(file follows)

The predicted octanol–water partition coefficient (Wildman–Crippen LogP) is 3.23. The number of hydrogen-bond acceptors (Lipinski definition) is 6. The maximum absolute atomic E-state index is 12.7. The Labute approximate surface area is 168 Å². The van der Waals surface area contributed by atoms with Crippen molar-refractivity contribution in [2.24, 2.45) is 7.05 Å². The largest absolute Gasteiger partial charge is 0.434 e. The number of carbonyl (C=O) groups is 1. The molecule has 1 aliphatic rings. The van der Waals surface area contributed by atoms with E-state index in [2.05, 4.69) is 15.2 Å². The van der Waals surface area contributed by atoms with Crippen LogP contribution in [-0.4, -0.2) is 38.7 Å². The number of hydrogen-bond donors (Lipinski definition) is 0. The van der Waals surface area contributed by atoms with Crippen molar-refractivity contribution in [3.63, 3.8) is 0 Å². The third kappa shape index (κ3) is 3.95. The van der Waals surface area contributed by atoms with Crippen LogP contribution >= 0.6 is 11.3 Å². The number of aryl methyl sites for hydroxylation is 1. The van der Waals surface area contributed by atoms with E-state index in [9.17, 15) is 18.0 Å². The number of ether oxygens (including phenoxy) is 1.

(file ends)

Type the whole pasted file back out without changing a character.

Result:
The predicted octanol–water partition coefficient (Wildman–Crippen LogP) is 3.23. The number of hydrogen-bond acceptors (Lipinski definition) is 6. The maximum absolute atomic E-state index is 12.7. The Labute approximate surface area is 168 Å². The van der Waals surface area contributed by atoms with Crippen molar-refractivity contribution in [2.24, 2.45) is 7.05 Å². The largest absolute Gasteiger partial charge is 0.434 e. The number of carbonyl (C=O) groups is 1. The molecule has 1 aliphatic rings. The van der Waals surface area contributed by atoms with E-state index in [2.05, 4.69) is 15.2 Å². The van der Waals surface area contributed by atoms with Crippen LogP contribution in [-0.4, -0.2) is 38.7 Å². The number of hydrogen-bond donors (Lipinski definition) is 0. The van der Waals surface area contributed by atoms with Crippen molar-refractivity contribution in [3.63, 3.8) is 0 Å². The third kappa shape index (κ3) is 3.95. The van der Waals surface area contributed by atoms with Crippen LogP contribution >= 0.6 is 11.3 Å². The number of aryl methyl sites for hydroxylation is 1. The van der Waals surface area contributed by atoms with E-state index in [9.17, 15) is 18.0 Å². The number of ether oxygens (including phenoxy) is 1.